Diane Paulus has proven, time and again, that she is an adept musical theatre director, especially where challenging pieces are concerned. Her work on the Broadway revivals of Hair and Pippin certainly make an argument for her ability to create seamless, high-energy shows cultivated from complex material. Pairing her with Derek Hough of TV’s Dancing with the Stars would be a stroke of genius. Hough is a master of telling stories with ballroom dance, and he has also performed in his share of musical theatre (particularly in London). He would ignite Grand Hotel with his creative energy, and she would guide his work with her expert judgment and magical way of imagining theatre.
Direction and Choreography by Graciela Daniele
When you are looking for a well-regarded and infinitely talented director-choreographer, there is no need to look further than Graciela Daniele. Her work balancing both aspects of staging and dance, particularly her explosively joyous and earnest work on the original Once on This Island and her more refined, passionate rendering of urgency in Marie Christine, make her a good fit for a show like Grand Hotel. Even when she is just choreographing musicals like The Visit, Ragtime, and The Mystery of Edwin Drood, her understanding of how movement needs to grow organically out of the story and characters makes her movement an event.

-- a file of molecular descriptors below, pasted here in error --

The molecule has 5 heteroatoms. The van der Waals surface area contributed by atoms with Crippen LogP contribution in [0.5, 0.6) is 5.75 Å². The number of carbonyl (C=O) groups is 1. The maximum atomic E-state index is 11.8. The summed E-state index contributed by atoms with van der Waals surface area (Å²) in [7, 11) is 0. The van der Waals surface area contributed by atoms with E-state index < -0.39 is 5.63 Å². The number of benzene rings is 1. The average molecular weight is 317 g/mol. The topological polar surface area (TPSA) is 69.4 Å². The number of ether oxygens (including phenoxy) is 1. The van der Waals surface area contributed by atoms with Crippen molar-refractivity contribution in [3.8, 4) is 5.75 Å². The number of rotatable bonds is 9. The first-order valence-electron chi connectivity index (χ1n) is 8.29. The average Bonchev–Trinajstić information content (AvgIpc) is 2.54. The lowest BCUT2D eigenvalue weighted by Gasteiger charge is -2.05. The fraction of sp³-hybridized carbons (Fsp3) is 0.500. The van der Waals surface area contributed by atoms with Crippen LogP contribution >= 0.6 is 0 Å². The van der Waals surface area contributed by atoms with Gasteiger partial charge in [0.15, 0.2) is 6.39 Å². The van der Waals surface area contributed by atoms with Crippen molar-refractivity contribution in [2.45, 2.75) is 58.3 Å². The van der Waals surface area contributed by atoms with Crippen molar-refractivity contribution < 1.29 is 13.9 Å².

Direction and Choreography by Susan Stroman
Susan Stroman has a way of really looking at the overall picture of a musical and keeping the staging and dance of one piece. It just all fits together so beautifully. Sometimes her choreography can be a bit gimmicky and prop-centric, such as her work on Crazy for You and The Producers (where it worked) and on Young Frankenstein and Big (where it did not). Stroman excels when she has a strong story to work with, and her talents soared on musicals like Show Boat, Happiness, and The Scottsboro Boys. Grand Hotel would fit nicely in that list and Stroman would surely bring a resume of expertise working on dance-heavy musicals to the table.
Direction by Michael Arden and Choreography by Spencer Liff
If only for their masterful interpretation of Spring Awakening with the Deaf West Theatre, it would be interesting to see how Michael Arden and Spencer Liff would handle an intricate musical like Grand Hotel. They’ve proven their ability to think outside of the box and a Grand Hotel revival would require imagination and inventiveness. Liff also kept the energy moving for the recent revival of Falsettos, but never let the movement overshadow the emotional gravitas of the piece. This pairing of young energy might be just what Grand Hotel needs in a new production.
Direction and Choreography by Kathleen Marshall
don’t think I have ever been more impressed with a director-choreographer’s ability to take a mediocre show and turn it into an event like Kathleen Marshall did with the revival of Wonderful Town. She mined possibilities from that show I never thought possible. She’s a strong director-choreographer, story-driven in both her staging and dance. Her work on the recent revivals of Anything Goes and The Pajama Game bears witness to her ability to breathe new life into tried and true (though sometimes tired) properties. If she can work that kind of magic the classics, imagine what she can do with an under-revived show like Grand Hotel.